This paper examines what kind of political, institutional arrangements and the behavior of political actors under these arrangements become the stabilizing or destabilizing factors of a country’s diplomatic balancing between the United States and China. Specifically, I describe the domestic politics of Japan, South Korea, Indonesia, Vietnam, and Singapore in terms of their responses to the Belt and Road Initiative (BRI) promoted by the Xi Jinping administration. The analysis reveals the following points. First, in all of these countries, the growing presence of China has increased the number of stakeholders in policymaking toward China, and domestic politics regarding policymaking toward China have become more contentious. Second, as a result, each country faces the risk of internalizing its foreign policy toward China, especially on issues related to sovereignty and domestic corruption, thereby destabilizing previously balanced diplomacy between the United States and China. Third, in dealing with such risks, countries with winner-takes-all presidential systems (e.g., South Korea and Indonesia) face difficulties in controlling the internalization of diplomacy, while countries with institutional frameworks that can control destabilizing factors, such as public opinion and corruption (e.g., Japan, Vietnam, and Singapore) are characterized by the relative ease with which they can maintain balanced diplomacy.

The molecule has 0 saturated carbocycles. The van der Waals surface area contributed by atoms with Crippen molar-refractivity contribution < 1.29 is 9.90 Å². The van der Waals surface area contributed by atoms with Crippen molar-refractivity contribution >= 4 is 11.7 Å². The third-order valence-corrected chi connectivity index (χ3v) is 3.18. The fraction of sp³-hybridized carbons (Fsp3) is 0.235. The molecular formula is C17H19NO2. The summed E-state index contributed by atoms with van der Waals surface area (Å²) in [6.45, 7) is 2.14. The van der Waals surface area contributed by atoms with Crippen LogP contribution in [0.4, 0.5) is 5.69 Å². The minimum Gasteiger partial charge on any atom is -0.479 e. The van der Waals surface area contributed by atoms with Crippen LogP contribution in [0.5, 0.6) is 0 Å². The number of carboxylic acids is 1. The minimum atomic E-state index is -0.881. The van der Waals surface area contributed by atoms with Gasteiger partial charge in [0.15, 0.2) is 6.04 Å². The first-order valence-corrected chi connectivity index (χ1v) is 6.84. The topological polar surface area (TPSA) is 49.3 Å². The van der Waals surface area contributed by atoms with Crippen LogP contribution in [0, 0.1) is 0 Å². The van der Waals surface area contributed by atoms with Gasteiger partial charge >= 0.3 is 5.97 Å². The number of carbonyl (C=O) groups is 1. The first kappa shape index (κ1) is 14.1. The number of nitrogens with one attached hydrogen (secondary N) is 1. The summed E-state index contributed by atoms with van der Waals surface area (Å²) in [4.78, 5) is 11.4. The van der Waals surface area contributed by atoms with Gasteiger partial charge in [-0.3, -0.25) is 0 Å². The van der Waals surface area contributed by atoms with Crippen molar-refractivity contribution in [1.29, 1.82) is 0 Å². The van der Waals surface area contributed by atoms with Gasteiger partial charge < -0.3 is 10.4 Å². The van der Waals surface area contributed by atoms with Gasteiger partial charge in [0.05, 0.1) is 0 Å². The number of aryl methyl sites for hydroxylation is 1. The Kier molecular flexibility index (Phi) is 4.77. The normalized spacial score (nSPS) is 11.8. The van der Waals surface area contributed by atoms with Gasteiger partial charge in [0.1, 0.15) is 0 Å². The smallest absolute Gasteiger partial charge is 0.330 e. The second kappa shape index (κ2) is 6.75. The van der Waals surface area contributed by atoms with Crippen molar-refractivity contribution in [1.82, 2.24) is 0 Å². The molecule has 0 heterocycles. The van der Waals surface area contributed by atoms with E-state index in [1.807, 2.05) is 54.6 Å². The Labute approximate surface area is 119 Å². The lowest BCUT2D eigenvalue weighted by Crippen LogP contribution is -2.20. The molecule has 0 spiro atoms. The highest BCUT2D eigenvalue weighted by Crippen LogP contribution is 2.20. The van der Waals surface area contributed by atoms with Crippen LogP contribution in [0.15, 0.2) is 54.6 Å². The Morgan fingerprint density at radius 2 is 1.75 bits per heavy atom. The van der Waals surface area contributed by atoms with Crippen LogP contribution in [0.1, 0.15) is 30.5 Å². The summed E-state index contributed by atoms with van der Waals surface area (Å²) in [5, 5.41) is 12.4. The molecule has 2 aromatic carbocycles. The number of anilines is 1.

- domestic politics
- East Asian countries
- The belt and road initiative (BRI)
ASJC Scopus subject areas
- Cultural Studies
- Sociology and Political Science